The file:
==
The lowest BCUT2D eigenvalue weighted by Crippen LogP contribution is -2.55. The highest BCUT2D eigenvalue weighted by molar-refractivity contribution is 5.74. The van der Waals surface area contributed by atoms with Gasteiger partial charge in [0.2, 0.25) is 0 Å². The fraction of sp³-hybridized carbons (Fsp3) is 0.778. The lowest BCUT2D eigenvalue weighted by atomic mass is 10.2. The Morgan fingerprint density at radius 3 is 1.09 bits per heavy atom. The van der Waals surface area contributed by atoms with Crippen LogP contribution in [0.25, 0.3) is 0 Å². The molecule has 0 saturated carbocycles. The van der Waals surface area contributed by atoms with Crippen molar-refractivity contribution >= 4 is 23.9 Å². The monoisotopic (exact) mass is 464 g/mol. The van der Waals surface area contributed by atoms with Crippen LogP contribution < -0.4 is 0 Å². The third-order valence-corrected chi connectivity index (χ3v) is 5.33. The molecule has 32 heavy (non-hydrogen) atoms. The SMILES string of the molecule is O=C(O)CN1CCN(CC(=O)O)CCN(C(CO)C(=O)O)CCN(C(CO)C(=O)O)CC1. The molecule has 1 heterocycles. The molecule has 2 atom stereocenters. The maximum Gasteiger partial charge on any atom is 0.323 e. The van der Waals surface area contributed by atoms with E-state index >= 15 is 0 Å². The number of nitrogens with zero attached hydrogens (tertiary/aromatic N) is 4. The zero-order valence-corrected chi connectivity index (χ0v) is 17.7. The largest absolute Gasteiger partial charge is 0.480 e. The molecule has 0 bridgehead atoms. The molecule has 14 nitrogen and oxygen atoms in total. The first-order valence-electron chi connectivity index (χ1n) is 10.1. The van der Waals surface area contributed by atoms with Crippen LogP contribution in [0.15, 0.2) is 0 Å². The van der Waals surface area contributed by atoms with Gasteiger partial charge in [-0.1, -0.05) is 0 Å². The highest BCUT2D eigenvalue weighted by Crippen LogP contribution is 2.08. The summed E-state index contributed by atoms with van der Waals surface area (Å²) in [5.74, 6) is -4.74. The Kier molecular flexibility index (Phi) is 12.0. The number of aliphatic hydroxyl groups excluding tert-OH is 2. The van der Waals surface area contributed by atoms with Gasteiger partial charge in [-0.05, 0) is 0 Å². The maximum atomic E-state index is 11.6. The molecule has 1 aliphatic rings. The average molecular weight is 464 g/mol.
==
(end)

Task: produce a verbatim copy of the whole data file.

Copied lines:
The lowest BCUT2D eigenvalue weighted by Crippen LogP contribution is -2.55. The highest BCUT2D eigenvalue weighted by molar-refractivity contribution is 5.74. The van der Waals surface area contributed by atoms with Gasteiger partial charge in [0.2, 0.25) is 0 Å². The fraction of sp³-hybridized carbons (Fsp3) is 0.778. The lowest BCUT2D eigenvalue weighted by atomic mass is 10.2. The Morgan fingerprint density at radius 3 is 1.09 bits per heavy atom. The van der Waals surface area contributed by atoms with Crippen LogP contribution in [0.25, 0.3) is 0 Å². The molecule has 0 saturated carbocycles. The van der Waals surface area contributed by atoms with Crippen molar-refractivity contribution >= 4 is 23.9 Å². The monoisotopic (exact) mass is 464 g/mol. The van der Waals surface area contributed by atoms with Crippen LogP contribution < -0.4 is 0 Å². The third-order valence-corrected chi connectivity index (χ3v) is 5.33. The molecule has 32 heavy (non-hydrogen) atoms. The SMILES string of the molecule is O=C(O)CN1CCN(CC(=O)O)CCN(C(CO)C(=O)O)CCN(C(CO)C(=O)O)CC1. The molecule has 1 heterocycles. The molecule has 2 atom stereocenters. The maximum Gasteiger partial charge on any atom is 0.323 e. The van der Waals surface area contributed by atoms with E-state index >= 15 is 0 Å². The number of nitrogens with zero attached hydrogens (tertiary/aromatic N) is 4. The zero-order valence-corrected chi connectivity index (χ0v) is 17.7. The largest absolute Gasteiger partial charge is 0.480 e. The molecule has 0 bridgehead atoms. The molecule has 14 nitrogen and oxygen atoms in total. The first-order valence-electron chi connectivity index (χ1n) is 10.1. The van der Waals surface area contributed by atoms with Crippen LogP contribution in [0.15, 0.2) is 0 Å². The van der Waals surface area contributed by atoms with Gasteiger partial charge in [-0.1, -0.05) is 0 Å². The highest BCUT2D eigenvalue weighted by Crippen LogP contribution is 2.08. The summed E-state index contributed by atoms with van der Waals surface area (Å²) in [5.74, 6) is -4.74. The Kier molecular flexibility index (Phi) is 12.0. The number of aliphatic hydroxyl groups excluding tert-OH is 2. The van der Waals surface area contributed by atoms with Gasteiger partial charge in [-0.05, 0) is 0 Å². The maximum atomic E-state index is 11.6. The molecule has 1 aliphatic rings. The average molecular weight is 464 g/mol.